Critical Race Theory, GOD and the SBC
I have a question for the Southern Baptist Convention (SBC): Does racism determine how you see God, or does your view of God determine how you see racism?
You may wonder why I ask this. Well, last week the SBC passed a resolution that approved the use of “critical race theory” (CRT) and “intersectionality” as “analytical tools” to help move the SBC toward racial reconciliation. The problem is that these “analytical tools” arise directly from moral relativism, which assumes there is neither objective reality nor moral absolutes in the universe. At best, CRT makes God irrelevant.
On a practical level, Critical Race Theory (CRT) asks racial minority groups, “How does that make you feel?” So far, so good. Right? However, because of its underlying premise (moral relativism), it is incapable of asking one of the most fundamental questions of life, “How does that make God feel?”
Think about that for a moment.
If my feelings rather than God’s are the basis for my relationship with you, what is going to happen to that relationship when conflict or major misunderstandings occur? There will always be a winner and always be a loser. Always. It will always be about who has the power. Always. Listen carefully when advocates of CRT talk—sooner or later they will make it about power. Inevitably the word “power” slips through their lips. Power. Power. Power. That should scare you, no matter the color of your skin.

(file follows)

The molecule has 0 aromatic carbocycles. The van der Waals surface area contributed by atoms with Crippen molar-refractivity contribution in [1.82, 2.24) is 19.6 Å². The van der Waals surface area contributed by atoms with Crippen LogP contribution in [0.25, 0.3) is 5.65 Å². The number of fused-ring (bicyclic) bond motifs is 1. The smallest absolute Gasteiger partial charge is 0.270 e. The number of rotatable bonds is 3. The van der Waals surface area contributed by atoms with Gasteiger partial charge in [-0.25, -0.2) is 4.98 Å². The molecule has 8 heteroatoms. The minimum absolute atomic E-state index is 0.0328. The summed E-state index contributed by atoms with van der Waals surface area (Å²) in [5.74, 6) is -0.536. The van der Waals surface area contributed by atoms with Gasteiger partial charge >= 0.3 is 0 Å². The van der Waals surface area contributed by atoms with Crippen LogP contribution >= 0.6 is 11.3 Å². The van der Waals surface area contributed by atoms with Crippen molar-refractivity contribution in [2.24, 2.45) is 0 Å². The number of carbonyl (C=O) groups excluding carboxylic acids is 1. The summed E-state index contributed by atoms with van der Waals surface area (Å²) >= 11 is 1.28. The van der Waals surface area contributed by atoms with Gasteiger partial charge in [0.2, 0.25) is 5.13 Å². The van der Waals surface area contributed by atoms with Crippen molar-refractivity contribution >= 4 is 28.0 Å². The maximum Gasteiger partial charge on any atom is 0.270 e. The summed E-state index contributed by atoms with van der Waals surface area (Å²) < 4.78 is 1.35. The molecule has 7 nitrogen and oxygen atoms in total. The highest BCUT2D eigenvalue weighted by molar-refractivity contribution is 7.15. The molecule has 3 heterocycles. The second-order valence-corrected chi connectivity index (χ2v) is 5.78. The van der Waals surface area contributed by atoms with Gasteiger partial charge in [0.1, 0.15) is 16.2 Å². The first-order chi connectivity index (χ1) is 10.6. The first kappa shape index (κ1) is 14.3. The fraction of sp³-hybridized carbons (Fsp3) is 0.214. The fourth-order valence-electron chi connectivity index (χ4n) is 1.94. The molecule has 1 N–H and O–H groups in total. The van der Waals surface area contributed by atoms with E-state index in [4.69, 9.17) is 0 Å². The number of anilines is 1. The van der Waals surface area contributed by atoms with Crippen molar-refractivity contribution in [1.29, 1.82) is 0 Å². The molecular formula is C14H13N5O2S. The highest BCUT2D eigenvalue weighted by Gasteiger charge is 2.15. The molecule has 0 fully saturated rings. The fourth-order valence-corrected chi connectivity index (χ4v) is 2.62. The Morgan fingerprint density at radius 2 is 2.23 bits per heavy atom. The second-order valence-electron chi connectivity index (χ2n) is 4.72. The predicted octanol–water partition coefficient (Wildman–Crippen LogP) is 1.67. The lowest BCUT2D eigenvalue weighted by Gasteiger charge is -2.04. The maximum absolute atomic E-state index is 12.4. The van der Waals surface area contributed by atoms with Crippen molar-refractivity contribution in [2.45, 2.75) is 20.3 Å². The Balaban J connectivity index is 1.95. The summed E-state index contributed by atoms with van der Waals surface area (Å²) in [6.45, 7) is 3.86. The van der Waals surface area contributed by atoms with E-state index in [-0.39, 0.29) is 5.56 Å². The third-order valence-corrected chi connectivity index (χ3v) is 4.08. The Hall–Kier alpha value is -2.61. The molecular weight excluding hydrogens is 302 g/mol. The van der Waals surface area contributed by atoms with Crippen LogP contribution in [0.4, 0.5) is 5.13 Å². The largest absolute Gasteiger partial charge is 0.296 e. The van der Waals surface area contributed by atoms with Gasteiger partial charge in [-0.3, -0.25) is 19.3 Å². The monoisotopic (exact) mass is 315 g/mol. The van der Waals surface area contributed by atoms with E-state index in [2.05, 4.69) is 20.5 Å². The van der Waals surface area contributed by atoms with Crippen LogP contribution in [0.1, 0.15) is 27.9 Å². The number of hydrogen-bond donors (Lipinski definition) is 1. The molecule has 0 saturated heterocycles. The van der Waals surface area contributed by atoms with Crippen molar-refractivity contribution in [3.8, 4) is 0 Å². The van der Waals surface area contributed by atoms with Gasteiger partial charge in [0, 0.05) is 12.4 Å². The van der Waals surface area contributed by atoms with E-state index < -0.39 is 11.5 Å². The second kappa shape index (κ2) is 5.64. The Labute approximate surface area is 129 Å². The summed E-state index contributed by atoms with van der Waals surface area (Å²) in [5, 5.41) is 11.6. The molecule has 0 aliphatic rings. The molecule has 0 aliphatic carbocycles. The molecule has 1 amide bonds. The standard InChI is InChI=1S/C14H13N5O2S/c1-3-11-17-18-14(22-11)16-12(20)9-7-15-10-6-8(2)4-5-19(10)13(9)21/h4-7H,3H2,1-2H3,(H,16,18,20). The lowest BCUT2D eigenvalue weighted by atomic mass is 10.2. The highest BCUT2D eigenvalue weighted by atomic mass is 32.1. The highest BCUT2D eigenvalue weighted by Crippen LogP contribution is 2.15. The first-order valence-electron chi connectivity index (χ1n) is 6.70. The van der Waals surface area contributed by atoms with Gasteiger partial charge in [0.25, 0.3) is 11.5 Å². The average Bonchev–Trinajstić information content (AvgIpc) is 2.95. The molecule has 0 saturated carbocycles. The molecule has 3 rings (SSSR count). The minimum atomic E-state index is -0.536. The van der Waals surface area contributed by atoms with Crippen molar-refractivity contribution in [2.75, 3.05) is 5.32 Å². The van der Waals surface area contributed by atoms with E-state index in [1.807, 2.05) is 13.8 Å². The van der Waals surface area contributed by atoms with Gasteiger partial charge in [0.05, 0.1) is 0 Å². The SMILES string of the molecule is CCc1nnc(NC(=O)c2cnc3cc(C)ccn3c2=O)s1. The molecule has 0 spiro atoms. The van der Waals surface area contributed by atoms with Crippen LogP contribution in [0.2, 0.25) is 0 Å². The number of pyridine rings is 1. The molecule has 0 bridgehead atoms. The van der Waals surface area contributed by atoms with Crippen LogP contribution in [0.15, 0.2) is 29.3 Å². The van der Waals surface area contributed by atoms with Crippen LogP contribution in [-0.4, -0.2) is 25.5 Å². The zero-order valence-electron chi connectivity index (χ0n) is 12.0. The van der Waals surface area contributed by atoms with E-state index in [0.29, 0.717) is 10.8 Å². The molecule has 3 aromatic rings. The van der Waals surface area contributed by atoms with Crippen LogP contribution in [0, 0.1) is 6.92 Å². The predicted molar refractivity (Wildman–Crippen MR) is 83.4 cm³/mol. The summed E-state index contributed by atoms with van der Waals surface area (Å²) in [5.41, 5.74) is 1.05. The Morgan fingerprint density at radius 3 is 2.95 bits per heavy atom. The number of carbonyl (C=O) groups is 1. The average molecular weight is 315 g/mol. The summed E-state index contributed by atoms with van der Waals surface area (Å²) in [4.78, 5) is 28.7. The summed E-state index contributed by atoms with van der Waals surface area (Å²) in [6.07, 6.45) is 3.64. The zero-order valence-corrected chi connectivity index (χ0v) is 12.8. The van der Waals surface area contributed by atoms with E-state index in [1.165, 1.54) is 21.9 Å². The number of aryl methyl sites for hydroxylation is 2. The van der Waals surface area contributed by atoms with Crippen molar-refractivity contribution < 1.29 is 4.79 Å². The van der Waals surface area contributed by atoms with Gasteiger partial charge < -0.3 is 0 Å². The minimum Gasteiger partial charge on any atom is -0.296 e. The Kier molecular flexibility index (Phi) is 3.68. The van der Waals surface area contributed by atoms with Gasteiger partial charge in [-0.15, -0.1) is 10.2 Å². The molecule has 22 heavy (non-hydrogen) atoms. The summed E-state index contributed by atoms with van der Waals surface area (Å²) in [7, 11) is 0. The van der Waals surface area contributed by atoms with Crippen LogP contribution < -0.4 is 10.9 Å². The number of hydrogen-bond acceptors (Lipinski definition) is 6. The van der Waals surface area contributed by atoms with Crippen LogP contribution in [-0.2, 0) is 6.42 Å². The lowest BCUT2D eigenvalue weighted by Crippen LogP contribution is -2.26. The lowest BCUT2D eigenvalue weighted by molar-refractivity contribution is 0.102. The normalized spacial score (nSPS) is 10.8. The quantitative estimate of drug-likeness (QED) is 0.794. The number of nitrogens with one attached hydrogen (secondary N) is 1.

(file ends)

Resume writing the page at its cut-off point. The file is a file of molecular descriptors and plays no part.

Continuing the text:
I’m sure I am not the only one who sees the impending train wreck. Why would the SBC adopt “analytical tools” to deal with racism that by design exclude the centrality of God to the human experience? They may try to add a veneer of Christianity to CRT, but that is like trying to add a veneer of Christianity to Hell. God cannot be found in Hell nor in CRT.
I hope the SBC comes to its senses soon and restores God to His rightful place of supremacy over all of life. Let’s wholeheartedly pursue racial reconciliation—but let’s do it God’s way, not man’s.
©2019 Brad Bright